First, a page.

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FloridaGardener's Blog
Jul 5

Written by: host
7/5/2009 7:55 PM

Leptoglossus species aka Leffooted BugThis “true bug”, Leptoglossus species aka Leffooted Bug was running around my garden today after I pulled out my tomato plants. Sorry bug, you are late to the party – the stinkbugs and rainy weather already took their toll on my garden. Although I am happy to report that I was able to harvest an abundance of fruit before they ruined my garden party.

Adult leafooted bugs are about 3/4 inch in length and are dark. Although you cannot see it from this angle of my picture the hind legs have flattened, leaf-like expansions on the tibia (whence comes their common name). Nymphal stages look similar to adults except that they do not have fully developed wings and they are a bright orange color.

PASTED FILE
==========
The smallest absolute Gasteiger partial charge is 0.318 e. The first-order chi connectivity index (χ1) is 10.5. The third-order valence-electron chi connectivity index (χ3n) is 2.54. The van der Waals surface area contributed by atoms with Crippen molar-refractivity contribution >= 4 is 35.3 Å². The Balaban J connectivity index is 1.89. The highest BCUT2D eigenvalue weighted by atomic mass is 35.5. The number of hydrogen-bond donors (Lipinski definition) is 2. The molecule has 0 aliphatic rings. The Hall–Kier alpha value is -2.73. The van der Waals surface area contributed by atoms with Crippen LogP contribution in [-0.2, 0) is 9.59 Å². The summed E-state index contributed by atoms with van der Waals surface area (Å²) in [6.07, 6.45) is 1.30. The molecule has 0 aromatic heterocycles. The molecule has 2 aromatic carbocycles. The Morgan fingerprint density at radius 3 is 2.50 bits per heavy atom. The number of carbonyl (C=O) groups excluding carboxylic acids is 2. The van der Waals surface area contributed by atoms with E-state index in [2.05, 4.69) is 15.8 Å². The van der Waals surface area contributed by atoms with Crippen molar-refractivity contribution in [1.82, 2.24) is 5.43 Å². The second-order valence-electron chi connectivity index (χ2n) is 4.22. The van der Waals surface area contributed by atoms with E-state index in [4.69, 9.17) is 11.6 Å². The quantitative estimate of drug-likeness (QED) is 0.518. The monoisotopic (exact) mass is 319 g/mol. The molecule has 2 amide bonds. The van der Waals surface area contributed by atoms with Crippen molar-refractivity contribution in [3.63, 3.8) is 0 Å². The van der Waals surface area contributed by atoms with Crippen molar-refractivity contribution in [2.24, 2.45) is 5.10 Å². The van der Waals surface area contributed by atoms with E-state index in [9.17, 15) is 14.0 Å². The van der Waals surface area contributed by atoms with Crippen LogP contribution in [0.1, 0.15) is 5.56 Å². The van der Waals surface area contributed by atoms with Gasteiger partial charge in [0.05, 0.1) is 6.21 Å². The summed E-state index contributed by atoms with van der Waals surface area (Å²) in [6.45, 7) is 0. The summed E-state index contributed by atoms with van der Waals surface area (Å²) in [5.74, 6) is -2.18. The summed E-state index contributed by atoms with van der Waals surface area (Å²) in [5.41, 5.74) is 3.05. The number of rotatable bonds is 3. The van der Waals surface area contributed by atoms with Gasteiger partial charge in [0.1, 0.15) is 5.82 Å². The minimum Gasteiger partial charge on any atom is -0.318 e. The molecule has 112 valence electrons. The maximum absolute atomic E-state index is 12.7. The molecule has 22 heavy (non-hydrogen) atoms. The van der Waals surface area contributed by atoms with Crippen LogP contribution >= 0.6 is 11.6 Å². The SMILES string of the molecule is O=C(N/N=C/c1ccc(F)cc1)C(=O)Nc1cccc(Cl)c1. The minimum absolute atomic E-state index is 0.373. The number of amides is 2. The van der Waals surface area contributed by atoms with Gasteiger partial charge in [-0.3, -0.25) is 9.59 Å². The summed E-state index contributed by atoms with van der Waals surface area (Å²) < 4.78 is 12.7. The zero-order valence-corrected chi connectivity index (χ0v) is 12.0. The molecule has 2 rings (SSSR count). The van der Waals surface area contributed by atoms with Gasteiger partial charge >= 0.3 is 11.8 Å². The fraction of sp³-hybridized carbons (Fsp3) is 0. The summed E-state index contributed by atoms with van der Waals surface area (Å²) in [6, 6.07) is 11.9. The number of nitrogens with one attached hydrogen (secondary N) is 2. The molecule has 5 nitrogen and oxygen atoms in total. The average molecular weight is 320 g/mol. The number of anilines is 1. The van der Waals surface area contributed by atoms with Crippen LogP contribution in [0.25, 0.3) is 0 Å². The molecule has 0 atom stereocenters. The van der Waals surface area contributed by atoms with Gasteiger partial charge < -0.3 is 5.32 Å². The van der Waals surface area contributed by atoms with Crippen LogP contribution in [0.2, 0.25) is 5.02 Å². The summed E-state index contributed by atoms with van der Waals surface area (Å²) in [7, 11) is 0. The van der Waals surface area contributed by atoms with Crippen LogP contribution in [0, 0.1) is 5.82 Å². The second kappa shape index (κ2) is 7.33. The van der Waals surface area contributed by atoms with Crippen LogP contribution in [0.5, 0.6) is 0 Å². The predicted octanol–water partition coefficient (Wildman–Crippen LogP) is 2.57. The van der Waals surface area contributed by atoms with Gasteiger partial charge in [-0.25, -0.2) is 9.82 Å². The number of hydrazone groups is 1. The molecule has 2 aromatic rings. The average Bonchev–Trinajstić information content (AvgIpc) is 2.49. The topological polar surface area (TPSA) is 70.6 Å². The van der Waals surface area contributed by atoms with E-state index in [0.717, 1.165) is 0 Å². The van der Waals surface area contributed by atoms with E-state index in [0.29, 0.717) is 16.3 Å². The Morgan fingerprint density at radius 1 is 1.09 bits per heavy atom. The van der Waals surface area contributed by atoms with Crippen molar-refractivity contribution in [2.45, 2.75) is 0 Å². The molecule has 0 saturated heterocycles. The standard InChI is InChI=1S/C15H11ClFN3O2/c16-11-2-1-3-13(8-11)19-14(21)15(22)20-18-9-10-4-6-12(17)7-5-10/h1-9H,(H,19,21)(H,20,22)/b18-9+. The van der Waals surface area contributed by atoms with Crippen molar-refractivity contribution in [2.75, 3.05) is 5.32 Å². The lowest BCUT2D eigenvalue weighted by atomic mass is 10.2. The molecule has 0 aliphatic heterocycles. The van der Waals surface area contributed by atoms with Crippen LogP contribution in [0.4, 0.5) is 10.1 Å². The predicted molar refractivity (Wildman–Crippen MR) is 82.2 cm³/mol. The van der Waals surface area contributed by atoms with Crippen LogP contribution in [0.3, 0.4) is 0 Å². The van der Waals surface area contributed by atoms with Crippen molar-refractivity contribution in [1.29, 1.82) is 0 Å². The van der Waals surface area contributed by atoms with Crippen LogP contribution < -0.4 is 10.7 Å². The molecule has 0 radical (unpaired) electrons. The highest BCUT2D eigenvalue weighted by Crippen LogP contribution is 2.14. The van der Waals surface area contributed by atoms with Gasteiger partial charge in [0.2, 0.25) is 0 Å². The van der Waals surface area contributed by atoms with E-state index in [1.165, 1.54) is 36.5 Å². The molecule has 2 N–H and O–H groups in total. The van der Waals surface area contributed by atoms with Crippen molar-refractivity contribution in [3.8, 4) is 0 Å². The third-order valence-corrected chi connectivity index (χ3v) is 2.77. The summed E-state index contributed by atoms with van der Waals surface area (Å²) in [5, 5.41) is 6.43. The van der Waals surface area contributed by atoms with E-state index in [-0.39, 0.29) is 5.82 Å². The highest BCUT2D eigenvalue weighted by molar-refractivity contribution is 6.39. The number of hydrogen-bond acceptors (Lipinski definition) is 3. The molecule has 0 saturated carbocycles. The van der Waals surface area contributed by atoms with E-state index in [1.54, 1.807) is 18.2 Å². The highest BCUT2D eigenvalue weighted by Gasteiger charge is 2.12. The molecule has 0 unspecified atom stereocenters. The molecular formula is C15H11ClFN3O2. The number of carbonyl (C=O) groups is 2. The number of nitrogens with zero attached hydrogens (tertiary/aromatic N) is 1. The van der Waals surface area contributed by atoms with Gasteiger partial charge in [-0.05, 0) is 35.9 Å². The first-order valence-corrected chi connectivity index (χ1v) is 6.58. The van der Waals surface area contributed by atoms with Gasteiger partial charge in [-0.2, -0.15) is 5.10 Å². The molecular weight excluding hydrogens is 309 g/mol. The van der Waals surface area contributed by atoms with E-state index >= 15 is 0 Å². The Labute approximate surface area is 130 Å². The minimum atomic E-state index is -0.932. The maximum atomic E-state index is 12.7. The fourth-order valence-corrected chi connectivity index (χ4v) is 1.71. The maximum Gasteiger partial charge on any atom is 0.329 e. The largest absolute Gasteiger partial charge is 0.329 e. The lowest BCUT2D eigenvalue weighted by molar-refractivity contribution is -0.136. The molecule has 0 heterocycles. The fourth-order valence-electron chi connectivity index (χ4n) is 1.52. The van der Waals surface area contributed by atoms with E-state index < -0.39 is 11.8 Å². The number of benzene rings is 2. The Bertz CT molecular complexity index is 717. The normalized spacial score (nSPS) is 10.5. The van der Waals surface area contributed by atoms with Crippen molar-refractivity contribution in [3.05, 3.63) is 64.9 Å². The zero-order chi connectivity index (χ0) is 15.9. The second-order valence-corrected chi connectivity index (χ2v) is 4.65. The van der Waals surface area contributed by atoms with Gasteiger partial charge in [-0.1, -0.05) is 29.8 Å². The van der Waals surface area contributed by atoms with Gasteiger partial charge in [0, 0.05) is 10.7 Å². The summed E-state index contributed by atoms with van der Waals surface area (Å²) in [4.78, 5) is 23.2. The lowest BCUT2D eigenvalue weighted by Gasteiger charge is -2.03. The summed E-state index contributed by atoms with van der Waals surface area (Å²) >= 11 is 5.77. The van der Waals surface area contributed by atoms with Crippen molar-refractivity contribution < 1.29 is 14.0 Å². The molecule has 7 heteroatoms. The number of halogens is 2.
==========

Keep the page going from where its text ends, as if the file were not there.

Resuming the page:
Leaffooted bugs feed on a wide variety of developing fruit, including cotton, peaches, and tomatoes, and seeds such as beans, black-eyed peas, and sorghum. They also feed on the stems and tender leaves of plants such as potatoes. Damage produced is similar to that produced by stink bugs. Like stinkbugs, leafooted bugs have well developed scent glands and will emit a distinctive odor when handled.

The leaffooted bug is controlled by application of insecticides, cultural practices, and by hand picking. Like stinkbugs, adult leaffooted bugs are difficult to control. Leaffooted bugs are easiest to control when nymphs as they do not move as quickly or fly like the adults do. Wear gloves and hand pick them when you see them to stop their development into adult bugs.

Copyright ©2009 Paul J. Erdek, FloridaGardener.com

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